Skip to Content View Previous Reports

Newspapers – Intro

Intro

By the Project for Excellence in Journalism and Rick Edmonds of the Poynter Institute

Newspapers are still far from dead, but the language of the obituary is creeping in. The industry has been in declining health for some time now. It got sicker rather than better in 2007, and 2008 offers no prospect of a quick cure.

The dismal fundamentals, chronicled in the last several years of these reports, continue. Basic indicators were as bad or worse in 2007 than in 2006:

Bright spots? Online audience and revenues again are both up substantially, but advertising revenue growth has slowed to 20% on average, compared to 30% or more in the earlier years of this decade.5 Moderately optimistic analysts now think the growth could equal print revenue losses within two to three years, which would constitute welcome equilibrium but hardly an industry turnaround.

Like fans of a struggling sports franchise, newspaper watchers typical have a “maybe-next-year” scenario. For 2008, the hope is that a collaboration of more than 400 daily papers with Yahoo will generate a kick of as much as 10% to 20% in online advertising because it will be much easier to buy and place ads under the new arrangement.

On the plus side, newspapers have improved their Web sites — with a 24/7 diet of breaking news, an array of multimedia features and a wave of redesigns. This builds visitor traffic and induces at least some readers to spend more time on the site. Put online audience together with print, and newspapers can rightly say that they are reaching as many readers as ever.

On the other hand, the industry is no closer to charging for the growing cost of generating this content. During 2007, the New York Times ended its $50-a-year Times Select premium service, despite having 200,000 subscribers. Murdoch has decided to stop charging for some of the content of the Wall Street Journal Online, with more than 700,000 paid subscribers for the full service at $100 per year. In both instances the idea is that increases in traffic and ad revenues will more than make up for lost subscription revenue.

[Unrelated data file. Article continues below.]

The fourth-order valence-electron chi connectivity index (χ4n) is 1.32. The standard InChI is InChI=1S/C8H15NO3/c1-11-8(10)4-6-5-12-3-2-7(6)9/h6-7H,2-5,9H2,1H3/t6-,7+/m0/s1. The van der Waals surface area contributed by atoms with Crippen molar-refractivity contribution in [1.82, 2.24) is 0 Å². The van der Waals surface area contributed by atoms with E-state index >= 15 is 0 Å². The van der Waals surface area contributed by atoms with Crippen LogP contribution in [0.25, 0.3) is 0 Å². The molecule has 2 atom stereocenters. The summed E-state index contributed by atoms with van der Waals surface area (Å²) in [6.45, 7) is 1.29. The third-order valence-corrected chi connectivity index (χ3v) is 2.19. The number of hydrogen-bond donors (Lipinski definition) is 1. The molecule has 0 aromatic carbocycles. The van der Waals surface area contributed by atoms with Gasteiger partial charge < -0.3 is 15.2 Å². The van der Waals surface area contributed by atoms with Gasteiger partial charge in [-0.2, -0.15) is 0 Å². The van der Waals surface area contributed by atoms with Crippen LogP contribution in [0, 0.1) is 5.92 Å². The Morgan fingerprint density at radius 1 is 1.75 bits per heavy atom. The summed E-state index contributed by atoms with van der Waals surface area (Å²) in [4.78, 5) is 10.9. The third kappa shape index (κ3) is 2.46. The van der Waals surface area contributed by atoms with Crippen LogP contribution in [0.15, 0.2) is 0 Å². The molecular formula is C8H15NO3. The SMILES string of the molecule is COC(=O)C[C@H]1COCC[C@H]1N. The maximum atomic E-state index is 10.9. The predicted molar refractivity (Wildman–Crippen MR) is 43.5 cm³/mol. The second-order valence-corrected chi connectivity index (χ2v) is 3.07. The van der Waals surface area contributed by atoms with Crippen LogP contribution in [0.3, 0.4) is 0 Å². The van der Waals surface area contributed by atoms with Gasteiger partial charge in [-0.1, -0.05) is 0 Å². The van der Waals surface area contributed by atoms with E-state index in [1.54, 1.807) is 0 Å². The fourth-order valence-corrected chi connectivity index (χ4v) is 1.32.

And beyond the slowdown in online ad revenue growth, questions are emerging about the effectiveness of ads on news Web sites. Print ads have a high-degree of acceptance among readers, and many begin the shopping week by hunting for bargains in the fat stack of Sunday newspaper inserts.

Online advertising, with its dancing mortgage offers and drop-down display ads, by contrast, is often as intrusive as the worst of television advertising. Besides, it has become clear that the typical online shopper is on a narrowly targeted buying mission and thus just as happy to search commerce-only sites (which some papers are experimenting with now in their home communities).

As for cuts, the end of 2007 and the beginning of 2008 are shaping up as a time of you-ain’t-seen-nothin’-yet. On the business side, newspapers companies are busily outsourcing, taking functions like payroll, circulation service complaints and ad production to vendors across town or as far away as India.

On the news side, the game plan is to do less with less but in an artful way that will minimize negative reader reaction. As one executive, ordered by headquarters to plan a fresh round of newsroom cuts for 2008 told us, “I’m past bleeding – we’re into amputation now.” Foreign bureaus at all but the biggest papers were decimated in 2006; current targets for deep cuts include satellite bureaus, specialty beats like science and religion, and in-house movie and television critics. What remains of stock tables is the target of more cuts, and some freestanding business sections are being collapsed to a couple of pages inside the metro section.